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Kids and household chores

We all know how important it is to teach children life skills but why are so many young adults heading off to college and the world at large unable to do simple household chores? I can think of one thing right off the bat, it’s often times easier to just do it yourself! Perhaps, but that doesn’t help transfer useful knowledge to those who need it most, the next generation.

I’m guilty of it, no doubt. I’m pretty sure it was a tactic that my daughter enlisted to get out of chores, by just pretending to, sort of, kind of do a chore and then watch Mom crumple with exasperation. Oftentimes I just didn’t have the patience to insist she redo the task until it was completed properly. Similarly, if Mr. Manor wasn’t going to vacuum the way I vacuum then I would cheerfully say “its ok, no worries, I’ll do the vacuuming”. Perfectionism is a faulted trait that I’ve been working on for years and wish I had been able to nip it in the bud sooner.

Young household members not only need to learn how to do chores properly but it’s critical for them to understand they constantly affect the environment around them with every activity. Understand that I’m talking about more than just picking up toys or craft supplies after an art project although I have a few tips for that as well. One thing I’ve noticed is that it seems to be easier to assign chores when there is more than just one child. Obviously older kids will have more complicated tasks but when everyone has a responsibility, it seems to level the playing field. Don’t worry that it’s too late to start with your elementary or middle school aged child, it’s never too late to start! Here are some tips to get everyone to help out:

• A chore chart is handy for assigning who, where and what needs to be done and it can be set up for daily or weekly chores. Empty check boxes are rewarding for anyone to check off after completing a task or giving the child a star sticker to place on the chart is a nice pat on the back. Parents and guardians should be on the list as well, giving kids that sense that you’re all in it together.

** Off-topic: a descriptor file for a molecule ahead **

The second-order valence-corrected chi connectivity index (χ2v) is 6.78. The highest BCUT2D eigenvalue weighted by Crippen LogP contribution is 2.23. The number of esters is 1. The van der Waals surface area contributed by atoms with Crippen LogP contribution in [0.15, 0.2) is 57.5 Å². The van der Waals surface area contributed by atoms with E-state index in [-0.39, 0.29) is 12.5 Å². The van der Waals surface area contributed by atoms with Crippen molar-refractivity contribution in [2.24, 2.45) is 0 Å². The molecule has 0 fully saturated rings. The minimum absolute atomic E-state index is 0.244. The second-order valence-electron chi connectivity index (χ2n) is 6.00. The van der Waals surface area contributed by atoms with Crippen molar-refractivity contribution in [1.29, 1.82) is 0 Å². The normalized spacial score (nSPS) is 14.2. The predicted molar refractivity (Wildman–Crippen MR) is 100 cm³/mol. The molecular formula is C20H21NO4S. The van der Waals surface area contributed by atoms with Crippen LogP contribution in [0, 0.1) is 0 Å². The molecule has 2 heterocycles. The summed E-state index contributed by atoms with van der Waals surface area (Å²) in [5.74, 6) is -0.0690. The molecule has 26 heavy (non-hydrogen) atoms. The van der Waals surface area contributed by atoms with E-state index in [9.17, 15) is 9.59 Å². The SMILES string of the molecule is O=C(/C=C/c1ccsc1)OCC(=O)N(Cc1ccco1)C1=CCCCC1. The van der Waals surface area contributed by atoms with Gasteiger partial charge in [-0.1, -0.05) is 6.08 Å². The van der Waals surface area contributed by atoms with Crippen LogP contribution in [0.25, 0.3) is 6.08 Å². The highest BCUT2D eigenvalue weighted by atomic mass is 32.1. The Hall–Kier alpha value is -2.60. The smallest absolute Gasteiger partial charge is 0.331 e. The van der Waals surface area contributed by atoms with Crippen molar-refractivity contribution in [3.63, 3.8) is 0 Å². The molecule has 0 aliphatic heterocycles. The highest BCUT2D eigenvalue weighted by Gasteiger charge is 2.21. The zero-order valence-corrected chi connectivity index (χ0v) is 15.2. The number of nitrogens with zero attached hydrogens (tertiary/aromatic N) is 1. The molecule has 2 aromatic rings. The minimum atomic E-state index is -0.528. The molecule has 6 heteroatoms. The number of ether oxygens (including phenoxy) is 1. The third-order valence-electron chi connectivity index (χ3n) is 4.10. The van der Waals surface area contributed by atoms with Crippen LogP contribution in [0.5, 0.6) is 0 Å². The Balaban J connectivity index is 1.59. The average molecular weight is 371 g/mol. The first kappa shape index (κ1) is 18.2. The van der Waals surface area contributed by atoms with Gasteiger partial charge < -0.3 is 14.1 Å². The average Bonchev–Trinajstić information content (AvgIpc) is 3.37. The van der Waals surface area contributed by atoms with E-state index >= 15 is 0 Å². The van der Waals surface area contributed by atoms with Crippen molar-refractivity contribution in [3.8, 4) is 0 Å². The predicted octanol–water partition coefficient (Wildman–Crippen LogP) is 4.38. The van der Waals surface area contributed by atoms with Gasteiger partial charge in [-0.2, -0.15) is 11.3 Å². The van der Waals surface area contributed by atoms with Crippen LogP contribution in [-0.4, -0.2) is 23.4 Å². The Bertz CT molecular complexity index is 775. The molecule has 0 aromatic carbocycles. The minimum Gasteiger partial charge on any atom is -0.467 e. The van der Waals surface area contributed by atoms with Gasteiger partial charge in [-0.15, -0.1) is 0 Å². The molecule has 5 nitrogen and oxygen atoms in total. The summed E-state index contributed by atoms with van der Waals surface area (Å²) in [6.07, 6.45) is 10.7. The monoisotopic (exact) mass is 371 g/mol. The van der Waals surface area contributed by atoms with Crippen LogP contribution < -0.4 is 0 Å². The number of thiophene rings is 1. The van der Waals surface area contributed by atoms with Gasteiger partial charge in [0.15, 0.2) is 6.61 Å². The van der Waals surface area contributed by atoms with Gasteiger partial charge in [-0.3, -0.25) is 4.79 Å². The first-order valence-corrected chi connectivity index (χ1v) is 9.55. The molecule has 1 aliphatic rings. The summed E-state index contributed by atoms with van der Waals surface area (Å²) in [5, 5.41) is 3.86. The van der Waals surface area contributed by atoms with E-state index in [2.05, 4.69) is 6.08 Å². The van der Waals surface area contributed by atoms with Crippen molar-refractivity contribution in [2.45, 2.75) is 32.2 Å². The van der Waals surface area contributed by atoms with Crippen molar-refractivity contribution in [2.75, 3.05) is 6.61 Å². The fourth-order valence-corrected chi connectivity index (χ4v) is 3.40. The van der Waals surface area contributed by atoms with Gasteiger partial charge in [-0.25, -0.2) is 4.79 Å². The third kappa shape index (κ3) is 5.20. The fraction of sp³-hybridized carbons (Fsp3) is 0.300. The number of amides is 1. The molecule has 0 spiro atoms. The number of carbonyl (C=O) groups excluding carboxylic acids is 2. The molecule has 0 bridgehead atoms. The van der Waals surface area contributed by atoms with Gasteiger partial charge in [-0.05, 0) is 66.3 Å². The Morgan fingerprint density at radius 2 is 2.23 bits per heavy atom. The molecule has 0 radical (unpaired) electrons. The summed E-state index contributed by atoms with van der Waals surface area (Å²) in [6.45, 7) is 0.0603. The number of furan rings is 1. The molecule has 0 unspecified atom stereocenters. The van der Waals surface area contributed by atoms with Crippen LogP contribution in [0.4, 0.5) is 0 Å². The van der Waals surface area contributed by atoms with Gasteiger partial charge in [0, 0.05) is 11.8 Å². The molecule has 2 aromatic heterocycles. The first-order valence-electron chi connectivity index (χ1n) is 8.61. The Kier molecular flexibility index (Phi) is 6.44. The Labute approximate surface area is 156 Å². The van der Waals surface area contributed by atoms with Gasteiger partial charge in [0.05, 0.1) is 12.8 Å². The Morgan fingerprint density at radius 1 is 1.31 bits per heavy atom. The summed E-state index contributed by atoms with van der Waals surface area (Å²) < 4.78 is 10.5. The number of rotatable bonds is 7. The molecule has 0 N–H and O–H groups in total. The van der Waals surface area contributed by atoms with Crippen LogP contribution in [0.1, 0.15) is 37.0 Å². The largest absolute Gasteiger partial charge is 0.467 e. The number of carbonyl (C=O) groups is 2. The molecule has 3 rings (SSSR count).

• Assign age appropriate chores, even a 1-2 year old should be “cleaning” even if it’s just wiping their high chair tray with a clean dishcloth. 2-3 year olds can feed pets, sort dark and light colored laundry, tidy their beds, or help with paper recycling. 4-8 year olds are great at matching washed socks, wiping table tops clean, putting laundry into the washing machine, sweeping and sometimes vacuuming if it’s a canister vacuum.

• Make a game out of picking up. We used to do 20 second tidy ups which lengthened depending on age. A family I know has kids taking turns at being the pick-up wizard, using an invisible wand to point out to their siblings what needed to be picked up. Setting timers can help although I’ve seen it cause anxiety in some children so test it out to see if your child responds as if they are in a race or if it just overwhelms them in a negative way.

• There’s no better excuse to go green with household cleaners!! Kids can scrub a tub with a baking soda paste, use non-toxic soap and water to mop with or use a 1:1 ratio of water and white vinegar for washing windows. Of course age appropriately only.

• Younger children really need your undivided attention during chore time. In a perfect world, we ask for such and such to be done while we go ahead with our own project. That might work with older kids/young teens but with a younger crowd, plan on being right there next to them, to coach and encourage and of course to reinforce.

• Rewards or allowances are certainly up to you but it seems like young ones need to understand that there is a certain amount of basic, inherent responsibility for every member of the home. Everyone should have their base chores and perhaps extra credit or above and beyond rewards are gifted to those who thrive when they have their eye on the prize. It doesn’t have to be monetary or material either, it can be a special activity or special time spent together.

• Don’t use chores as a punishment.

• Mix up assignments. Rotating chores not only breaks up boredom but continues to teach new skills.

Lastly, let go of perfection when it comes to the final results. The laundry may be folded as if it was done in the dark, not every crumb has been swept up and the windows are pretty streaky but it was done with sincerity and effort and that is what is important.